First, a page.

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A monster of a bat

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Meet the Roofhanger, a sizable bat indigenous to Australia. But don’t be fooled by its apparent stillness. This bat isn’t just hanging around in search of prey. It’s actually drying off after a heavy rainfall the previous night. Its outstretched wings, carefully positioned to catch the sun’s warm rays, help to evaporate the moisture and restore its sleek, dry coat.

This dinosaur-looking lizard

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Australia is also home to some of the biggest lizards you’ll ever come across. Despite not being the largest by a long shot, this remarkable lizard has some vibrant colors and intricate patterns, more than enough to give anyone a shock if they looked out their window at the wrong time.

A giant spider is a common sight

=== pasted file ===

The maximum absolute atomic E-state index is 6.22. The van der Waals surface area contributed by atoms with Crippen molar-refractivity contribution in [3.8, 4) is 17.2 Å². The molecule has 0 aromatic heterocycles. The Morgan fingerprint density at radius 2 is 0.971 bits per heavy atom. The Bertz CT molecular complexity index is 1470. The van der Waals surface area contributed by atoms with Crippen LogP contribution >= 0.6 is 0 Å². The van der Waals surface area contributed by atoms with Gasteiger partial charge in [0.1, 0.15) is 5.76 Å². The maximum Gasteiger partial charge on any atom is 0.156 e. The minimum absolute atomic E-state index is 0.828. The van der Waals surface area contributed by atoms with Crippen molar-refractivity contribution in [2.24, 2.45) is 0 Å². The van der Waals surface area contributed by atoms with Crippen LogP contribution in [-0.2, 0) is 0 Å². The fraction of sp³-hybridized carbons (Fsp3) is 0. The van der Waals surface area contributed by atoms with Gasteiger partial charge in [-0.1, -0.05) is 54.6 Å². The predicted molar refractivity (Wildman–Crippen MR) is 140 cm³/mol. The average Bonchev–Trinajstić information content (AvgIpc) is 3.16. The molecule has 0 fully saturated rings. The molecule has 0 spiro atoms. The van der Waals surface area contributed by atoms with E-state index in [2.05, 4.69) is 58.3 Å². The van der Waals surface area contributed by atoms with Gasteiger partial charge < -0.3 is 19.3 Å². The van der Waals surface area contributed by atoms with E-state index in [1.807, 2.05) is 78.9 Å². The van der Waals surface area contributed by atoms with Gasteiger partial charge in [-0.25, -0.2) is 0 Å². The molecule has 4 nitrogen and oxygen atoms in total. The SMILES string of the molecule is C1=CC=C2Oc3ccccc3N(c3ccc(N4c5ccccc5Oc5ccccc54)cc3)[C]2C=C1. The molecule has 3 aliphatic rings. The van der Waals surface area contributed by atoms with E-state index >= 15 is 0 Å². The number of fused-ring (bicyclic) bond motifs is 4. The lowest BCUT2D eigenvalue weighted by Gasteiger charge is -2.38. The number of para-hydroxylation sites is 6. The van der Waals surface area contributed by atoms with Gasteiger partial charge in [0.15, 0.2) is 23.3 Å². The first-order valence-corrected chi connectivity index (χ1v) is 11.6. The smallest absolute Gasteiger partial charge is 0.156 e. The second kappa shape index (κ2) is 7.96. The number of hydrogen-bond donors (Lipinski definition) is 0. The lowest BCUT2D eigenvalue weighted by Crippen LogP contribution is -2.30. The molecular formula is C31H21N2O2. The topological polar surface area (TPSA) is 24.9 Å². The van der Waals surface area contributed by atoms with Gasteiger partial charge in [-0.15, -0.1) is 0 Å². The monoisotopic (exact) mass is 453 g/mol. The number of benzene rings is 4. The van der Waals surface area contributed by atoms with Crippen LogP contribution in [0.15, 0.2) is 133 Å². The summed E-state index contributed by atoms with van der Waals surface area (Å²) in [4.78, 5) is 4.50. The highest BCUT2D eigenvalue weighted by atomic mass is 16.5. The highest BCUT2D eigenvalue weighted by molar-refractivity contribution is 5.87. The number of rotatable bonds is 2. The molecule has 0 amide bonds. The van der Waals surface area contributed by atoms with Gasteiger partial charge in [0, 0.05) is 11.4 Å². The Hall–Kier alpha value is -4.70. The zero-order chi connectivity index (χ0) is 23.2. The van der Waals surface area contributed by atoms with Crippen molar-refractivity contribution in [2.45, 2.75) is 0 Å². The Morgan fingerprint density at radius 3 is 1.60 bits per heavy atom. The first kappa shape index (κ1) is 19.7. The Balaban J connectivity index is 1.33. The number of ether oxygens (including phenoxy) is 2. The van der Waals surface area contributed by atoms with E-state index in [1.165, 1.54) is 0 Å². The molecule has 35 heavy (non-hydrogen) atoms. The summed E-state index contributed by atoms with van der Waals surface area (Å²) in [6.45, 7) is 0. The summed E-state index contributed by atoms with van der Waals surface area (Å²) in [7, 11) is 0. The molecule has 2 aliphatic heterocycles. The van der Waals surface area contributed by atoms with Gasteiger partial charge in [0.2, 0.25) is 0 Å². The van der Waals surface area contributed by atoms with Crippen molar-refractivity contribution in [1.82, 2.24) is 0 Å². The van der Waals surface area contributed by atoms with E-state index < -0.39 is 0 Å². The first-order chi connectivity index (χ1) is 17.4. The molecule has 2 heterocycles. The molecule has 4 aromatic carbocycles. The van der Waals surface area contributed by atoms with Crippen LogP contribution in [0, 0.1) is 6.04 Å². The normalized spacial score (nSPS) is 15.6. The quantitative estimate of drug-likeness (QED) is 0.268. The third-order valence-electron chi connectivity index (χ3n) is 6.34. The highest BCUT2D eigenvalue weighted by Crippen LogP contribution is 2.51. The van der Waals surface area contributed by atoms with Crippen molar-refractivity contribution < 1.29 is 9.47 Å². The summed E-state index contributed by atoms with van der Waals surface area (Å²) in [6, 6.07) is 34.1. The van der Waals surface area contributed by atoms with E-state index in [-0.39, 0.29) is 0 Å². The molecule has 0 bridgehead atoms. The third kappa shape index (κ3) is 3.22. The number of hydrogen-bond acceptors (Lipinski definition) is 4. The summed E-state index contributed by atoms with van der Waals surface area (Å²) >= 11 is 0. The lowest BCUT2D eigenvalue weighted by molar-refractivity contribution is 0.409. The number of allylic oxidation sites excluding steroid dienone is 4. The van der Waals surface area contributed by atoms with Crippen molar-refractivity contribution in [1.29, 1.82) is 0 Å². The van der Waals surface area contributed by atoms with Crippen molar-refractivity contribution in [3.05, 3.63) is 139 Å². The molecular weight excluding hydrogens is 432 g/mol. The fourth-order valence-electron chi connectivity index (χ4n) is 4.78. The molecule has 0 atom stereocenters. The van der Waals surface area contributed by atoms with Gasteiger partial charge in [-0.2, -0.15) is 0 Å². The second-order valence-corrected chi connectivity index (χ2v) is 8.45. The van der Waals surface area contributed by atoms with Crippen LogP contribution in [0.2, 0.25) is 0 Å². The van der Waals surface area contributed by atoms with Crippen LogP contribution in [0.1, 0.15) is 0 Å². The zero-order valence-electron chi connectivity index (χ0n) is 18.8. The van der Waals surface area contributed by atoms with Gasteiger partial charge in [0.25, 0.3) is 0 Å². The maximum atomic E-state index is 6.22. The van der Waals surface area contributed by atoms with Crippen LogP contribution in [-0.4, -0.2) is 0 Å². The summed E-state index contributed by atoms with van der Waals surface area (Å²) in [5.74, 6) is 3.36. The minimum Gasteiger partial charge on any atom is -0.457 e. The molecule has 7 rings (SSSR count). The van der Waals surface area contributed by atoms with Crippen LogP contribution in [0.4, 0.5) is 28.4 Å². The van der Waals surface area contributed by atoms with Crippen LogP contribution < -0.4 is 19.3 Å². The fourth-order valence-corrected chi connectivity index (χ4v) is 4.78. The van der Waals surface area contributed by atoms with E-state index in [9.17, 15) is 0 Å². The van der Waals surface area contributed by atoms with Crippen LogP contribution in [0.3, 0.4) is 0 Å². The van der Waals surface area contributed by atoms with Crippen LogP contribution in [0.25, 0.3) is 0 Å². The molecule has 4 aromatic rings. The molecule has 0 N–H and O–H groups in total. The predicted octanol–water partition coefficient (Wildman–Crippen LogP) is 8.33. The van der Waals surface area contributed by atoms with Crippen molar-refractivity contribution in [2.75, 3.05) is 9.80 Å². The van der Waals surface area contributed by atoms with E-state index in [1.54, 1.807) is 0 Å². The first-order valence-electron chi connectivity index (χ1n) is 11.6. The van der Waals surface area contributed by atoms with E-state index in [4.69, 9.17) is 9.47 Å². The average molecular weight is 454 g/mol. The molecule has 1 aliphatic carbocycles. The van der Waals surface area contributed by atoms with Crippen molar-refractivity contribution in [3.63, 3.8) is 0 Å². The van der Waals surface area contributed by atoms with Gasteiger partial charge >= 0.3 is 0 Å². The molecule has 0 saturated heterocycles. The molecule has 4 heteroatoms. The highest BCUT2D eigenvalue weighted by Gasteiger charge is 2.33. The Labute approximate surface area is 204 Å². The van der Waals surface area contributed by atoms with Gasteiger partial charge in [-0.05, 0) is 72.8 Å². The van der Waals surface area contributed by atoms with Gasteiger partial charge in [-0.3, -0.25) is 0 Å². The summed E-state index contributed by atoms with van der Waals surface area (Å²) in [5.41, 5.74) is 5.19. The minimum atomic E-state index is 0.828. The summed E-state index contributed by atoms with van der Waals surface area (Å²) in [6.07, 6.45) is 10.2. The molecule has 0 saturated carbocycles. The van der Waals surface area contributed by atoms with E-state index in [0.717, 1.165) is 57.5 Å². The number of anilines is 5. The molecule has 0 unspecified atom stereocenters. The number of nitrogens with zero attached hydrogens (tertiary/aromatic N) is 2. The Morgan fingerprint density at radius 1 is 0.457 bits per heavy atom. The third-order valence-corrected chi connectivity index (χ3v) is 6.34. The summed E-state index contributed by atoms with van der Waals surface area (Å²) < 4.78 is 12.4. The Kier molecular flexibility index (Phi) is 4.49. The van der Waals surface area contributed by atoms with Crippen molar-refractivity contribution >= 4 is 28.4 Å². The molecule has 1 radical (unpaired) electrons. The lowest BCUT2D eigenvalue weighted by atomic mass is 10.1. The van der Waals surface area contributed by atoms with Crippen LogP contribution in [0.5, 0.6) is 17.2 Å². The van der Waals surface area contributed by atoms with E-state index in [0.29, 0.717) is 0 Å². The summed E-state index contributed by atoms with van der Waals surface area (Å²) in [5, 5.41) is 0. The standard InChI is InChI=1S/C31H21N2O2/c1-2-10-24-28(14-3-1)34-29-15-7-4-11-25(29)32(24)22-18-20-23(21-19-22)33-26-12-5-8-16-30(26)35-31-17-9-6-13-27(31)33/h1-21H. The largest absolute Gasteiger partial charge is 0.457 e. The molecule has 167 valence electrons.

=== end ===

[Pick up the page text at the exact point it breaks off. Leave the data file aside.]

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Meet the huntsman spider, a mostly-harmless creature. The huntsman spider is a fascinating arachnid that often finds its way into the corners of Aussie farmhouses. Despite their imposing size and intimidating appearance, these creatures are surprisingly harmless to humans. If you find solace in this information, you’ll be happy to know they’re relatively common in Australia.

Pythons can swallow crocodiles whole

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Wow! That’s quite scary and shows how risky Australia can be. The python easily defeated the alligator. Things in Australia don’t always happen the way we expect, and this picture proves that snakes are in charge. Australia’s unique wildlife and natural wonders continue to captivate adventurers from around the world, offering an unforgettable and thrilling experience for those brave enough to explore its untamed beauty.